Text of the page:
Nutrition-focused kids in food competition
Sooner than you think, it could become a compliment to be called a Mickey Mouse operation—that is, if you are creating good-for-you foods for kids.
Disney Consumer Products and The Institute of Food Technologists Student Association (IFTSA) have launched The Nutritious Food For Kids Competition to get the best and brightest students thinking about how to develop healthy, nutritious, fun, kid-friendly food products.
Students will apply food science skills in the development process, from beginning to end. By now, teams made up of two to five food science students (IFTSA members only) were tasked with creating a retail or foodservice product for children under the age of 12 that includes at least one fruit or vegetable in the item or formulation. Following review of the preliminary proposals, six finalist teams will be selected. Final proposals will be submitted by May 1, and each finalist team will present their entry at the 2009 ITF Annual Meeting & Food Expo in Anaheim on June 8.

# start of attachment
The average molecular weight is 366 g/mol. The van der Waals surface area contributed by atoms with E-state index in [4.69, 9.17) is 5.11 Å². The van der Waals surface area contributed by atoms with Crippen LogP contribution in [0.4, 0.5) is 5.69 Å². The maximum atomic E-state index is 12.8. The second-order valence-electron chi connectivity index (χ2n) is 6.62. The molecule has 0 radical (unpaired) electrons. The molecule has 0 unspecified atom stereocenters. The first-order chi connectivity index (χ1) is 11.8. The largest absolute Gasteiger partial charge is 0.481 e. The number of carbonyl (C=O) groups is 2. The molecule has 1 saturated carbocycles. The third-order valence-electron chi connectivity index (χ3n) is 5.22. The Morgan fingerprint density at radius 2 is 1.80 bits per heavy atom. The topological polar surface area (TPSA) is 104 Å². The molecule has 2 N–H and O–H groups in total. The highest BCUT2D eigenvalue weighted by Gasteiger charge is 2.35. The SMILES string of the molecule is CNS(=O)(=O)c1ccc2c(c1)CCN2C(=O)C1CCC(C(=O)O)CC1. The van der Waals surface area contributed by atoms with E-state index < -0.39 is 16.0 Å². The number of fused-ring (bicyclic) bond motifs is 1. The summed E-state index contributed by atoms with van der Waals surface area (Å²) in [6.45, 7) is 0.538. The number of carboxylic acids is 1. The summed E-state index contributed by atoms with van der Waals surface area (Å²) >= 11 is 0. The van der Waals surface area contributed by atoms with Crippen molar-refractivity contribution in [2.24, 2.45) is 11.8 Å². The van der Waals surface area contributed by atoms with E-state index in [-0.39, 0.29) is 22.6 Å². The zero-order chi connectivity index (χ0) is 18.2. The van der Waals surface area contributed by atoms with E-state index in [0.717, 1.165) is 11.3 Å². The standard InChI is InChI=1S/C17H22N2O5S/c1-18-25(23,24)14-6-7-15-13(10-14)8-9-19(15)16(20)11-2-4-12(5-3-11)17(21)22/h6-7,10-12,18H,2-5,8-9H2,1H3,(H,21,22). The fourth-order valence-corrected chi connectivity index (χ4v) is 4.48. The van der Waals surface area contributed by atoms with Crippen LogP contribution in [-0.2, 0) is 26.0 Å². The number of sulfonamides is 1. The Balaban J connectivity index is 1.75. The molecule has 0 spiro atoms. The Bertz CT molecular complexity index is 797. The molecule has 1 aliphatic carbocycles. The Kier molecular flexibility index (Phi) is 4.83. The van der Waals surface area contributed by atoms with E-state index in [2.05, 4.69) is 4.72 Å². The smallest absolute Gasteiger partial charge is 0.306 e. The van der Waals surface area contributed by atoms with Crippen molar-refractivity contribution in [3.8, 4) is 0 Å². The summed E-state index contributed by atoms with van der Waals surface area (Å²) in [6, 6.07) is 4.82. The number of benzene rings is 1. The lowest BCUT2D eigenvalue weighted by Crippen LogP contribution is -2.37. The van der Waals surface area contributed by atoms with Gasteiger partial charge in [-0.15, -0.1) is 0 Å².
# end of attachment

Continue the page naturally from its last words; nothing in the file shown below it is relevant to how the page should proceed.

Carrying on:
Entries are being evaluated on the basis of:
• Product – use, formulation, ingredient/component function, nutritional benefit, sensory tests, shelf life estimate, price/cost evaluation, and nutrition label.
• Process – why chosen, process flow diagram, HACCP (hazard analysis critical control points) and operating costs.
• Safety/regulations – formulations, function, process, legal implications of the product, GMP (good manufacturing practices), state and federal regulations.
To SupermarketGuru.com, this is an enlightened leap from Home Economics Class, where boys and girls boiled spaghetti and tied knots in each other’s aprons. Who knows what kids like better than kids, after all? What would motivate kids to eat healthier than their own creations? With their expressed interest in food science, these kids could soon be positive influences in good nutrition at home—a great benefit to busy moms and dads who might otherwise slip sometimes in favor of convenience.
That a family brand like Disney is involved with IFT makes sense, but we’d like to see efforts like these become more widespread, even common in school districts across the United States under the right guidelines and structure. Imagine the power of a new generation of food-thinking youth in addressing the many food issues of the coming decades, including nutrition.